Reincarnation dooms Daniel and Sophia to wander the centuries, falling in love with tragic results in just a few but missing each other in most, and when they find themselves in high school together they just might be able to break the cycle and be together.
I find the concept of reincarnation tedious and frustrating, so I’m probably not exactly the ideal reader for My Name Is Memory. And now that I’m a mom, I like it even less. I don’t want to think that any other woman might have nurtured MY babies! Superfast Toddler and Superfast OMG-here-any-day-now are unique individuals and I’m their mom, nobody else, got that? (Feeling a bit protective as I nest my way towards my 7/3 due date.)
The basic idea here is that Daniel is one of the few souls who carries memories from one life to the next. Sophia, the woman he has loved for centuries, does not. He keeps finding her in various lives and trying to persuade her to love him based on their epic history together. She doesn’t believe him but likes him anyway. One of them dies early and the whole thing starts over again. Now, Daniel and Sophia (named Lucy in this life) are in high school together, but another old soul threatens their happiness.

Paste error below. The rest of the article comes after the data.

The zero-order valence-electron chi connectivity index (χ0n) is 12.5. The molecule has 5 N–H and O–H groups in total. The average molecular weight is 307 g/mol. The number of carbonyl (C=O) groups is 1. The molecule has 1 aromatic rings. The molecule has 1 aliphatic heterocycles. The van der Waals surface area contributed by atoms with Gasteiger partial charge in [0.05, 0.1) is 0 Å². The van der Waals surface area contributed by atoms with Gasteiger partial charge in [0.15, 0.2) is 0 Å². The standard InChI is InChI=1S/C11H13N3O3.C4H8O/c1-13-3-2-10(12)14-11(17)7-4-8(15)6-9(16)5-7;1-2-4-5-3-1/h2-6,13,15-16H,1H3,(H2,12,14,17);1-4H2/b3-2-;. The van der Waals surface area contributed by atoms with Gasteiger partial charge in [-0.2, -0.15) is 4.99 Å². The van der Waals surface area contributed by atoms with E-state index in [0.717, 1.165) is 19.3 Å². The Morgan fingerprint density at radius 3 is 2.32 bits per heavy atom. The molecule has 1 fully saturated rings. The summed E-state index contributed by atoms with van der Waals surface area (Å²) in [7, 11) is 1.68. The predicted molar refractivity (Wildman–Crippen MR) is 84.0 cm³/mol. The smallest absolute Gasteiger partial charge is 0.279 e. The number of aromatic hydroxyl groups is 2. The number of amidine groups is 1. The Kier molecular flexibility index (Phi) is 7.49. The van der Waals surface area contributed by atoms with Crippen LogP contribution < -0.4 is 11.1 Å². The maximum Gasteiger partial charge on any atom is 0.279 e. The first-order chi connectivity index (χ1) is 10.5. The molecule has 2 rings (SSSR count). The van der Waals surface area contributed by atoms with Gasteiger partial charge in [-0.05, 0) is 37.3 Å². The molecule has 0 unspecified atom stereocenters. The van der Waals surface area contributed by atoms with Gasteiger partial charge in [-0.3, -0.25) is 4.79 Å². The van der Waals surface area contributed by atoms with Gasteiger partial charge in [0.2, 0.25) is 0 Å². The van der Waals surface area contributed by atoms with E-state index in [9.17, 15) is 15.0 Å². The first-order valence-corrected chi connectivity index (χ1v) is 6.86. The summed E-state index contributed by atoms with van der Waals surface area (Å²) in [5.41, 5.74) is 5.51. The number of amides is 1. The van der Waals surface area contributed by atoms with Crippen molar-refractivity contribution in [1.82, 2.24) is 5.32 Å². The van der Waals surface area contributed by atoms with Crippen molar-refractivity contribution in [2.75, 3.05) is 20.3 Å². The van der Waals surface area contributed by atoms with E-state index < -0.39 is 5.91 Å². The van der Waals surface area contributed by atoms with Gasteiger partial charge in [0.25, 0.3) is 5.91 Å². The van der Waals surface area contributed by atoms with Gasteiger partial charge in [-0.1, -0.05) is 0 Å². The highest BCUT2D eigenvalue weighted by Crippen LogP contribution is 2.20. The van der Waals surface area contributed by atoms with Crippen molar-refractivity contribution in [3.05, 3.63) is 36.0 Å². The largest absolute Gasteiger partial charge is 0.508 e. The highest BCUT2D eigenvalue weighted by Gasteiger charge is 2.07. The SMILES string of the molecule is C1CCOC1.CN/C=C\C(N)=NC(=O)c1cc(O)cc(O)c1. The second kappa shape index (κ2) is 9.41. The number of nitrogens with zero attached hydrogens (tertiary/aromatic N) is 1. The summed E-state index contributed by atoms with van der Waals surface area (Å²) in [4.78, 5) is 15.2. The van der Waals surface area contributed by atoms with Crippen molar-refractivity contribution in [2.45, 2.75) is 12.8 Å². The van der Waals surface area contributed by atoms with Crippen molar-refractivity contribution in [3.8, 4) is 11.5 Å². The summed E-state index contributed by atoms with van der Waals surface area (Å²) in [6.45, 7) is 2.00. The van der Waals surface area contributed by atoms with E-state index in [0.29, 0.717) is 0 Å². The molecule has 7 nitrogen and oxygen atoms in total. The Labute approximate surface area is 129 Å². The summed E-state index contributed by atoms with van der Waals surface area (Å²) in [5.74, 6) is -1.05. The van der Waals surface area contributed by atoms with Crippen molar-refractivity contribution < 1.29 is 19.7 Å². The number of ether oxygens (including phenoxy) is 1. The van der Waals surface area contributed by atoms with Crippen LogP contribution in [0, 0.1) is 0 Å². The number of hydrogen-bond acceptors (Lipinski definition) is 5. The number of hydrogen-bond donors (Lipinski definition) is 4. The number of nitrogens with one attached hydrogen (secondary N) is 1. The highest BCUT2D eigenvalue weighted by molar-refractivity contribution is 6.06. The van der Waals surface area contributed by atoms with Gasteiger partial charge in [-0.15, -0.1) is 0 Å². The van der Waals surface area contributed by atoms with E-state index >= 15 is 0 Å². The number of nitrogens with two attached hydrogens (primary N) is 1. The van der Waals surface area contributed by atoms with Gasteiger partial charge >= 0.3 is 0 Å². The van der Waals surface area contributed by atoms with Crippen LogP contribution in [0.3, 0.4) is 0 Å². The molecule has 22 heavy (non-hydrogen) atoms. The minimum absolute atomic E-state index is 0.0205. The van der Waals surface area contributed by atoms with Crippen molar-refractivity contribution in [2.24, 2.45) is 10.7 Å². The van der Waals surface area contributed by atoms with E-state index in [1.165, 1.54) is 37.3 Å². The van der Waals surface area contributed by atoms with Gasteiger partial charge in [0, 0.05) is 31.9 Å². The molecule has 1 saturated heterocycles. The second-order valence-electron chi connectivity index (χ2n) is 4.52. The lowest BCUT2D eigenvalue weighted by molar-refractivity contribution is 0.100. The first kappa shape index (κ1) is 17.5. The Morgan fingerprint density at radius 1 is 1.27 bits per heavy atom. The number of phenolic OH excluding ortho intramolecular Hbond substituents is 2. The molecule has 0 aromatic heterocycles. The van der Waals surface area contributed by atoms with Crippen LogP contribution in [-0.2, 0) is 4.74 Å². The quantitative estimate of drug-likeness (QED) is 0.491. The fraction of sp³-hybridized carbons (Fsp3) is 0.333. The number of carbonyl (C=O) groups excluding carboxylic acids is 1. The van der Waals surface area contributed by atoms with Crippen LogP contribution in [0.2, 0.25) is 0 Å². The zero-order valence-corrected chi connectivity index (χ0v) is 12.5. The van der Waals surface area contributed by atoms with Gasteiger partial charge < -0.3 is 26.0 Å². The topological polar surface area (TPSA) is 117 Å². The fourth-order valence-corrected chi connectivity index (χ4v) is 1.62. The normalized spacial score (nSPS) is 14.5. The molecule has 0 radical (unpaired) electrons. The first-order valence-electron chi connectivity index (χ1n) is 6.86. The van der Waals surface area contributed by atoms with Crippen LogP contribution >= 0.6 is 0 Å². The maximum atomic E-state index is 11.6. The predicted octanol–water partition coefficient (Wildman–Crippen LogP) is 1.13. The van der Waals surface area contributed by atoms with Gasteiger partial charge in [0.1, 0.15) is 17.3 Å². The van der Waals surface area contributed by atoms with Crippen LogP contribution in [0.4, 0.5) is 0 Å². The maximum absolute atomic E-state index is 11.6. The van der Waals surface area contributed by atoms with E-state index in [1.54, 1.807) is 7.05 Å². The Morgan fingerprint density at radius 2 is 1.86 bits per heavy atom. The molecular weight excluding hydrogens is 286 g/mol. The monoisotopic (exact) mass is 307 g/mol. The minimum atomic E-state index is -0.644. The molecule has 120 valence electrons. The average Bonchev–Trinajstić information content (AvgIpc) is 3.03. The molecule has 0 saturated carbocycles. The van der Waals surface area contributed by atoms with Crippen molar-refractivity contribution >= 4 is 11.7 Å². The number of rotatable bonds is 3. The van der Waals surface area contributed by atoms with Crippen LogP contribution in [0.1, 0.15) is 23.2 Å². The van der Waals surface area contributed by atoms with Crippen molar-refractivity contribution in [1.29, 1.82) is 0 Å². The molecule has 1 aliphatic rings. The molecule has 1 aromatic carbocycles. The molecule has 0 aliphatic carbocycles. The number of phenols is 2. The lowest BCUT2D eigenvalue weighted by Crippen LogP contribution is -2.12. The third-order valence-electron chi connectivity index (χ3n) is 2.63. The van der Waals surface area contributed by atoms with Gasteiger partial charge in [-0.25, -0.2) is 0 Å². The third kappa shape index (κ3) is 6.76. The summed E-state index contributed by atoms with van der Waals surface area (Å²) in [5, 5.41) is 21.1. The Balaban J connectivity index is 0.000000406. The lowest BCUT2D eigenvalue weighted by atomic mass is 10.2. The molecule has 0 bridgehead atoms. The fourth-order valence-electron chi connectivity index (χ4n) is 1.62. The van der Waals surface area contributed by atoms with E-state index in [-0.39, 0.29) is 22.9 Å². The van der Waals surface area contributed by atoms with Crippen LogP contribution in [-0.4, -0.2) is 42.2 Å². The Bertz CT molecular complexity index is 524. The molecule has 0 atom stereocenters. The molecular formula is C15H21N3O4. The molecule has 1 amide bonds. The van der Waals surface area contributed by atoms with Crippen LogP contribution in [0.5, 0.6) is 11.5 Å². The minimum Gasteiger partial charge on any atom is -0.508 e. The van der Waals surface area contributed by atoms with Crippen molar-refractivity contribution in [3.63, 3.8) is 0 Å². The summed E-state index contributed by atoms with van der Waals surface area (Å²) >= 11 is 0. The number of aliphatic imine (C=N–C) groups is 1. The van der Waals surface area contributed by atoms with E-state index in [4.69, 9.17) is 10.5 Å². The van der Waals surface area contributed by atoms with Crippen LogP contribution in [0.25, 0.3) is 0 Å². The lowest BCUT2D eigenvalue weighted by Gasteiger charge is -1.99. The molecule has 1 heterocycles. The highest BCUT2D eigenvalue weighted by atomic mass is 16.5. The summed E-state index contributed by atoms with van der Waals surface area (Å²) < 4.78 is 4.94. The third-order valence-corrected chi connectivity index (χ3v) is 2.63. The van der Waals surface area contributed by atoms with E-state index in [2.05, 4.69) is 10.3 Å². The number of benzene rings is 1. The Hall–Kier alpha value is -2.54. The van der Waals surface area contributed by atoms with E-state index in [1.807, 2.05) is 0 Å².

I just never bought into the love story that’s at the heart of this book, and that’s kind of crucial to its enjoyment. I did like the similar Time Traveler’s Wife, so it can’t just have been frustration with the missed connections between the lovers, but I know that played a big part of it, here. I just wasn’t swept away by it.
Many thanks to Riverhead for the review copy.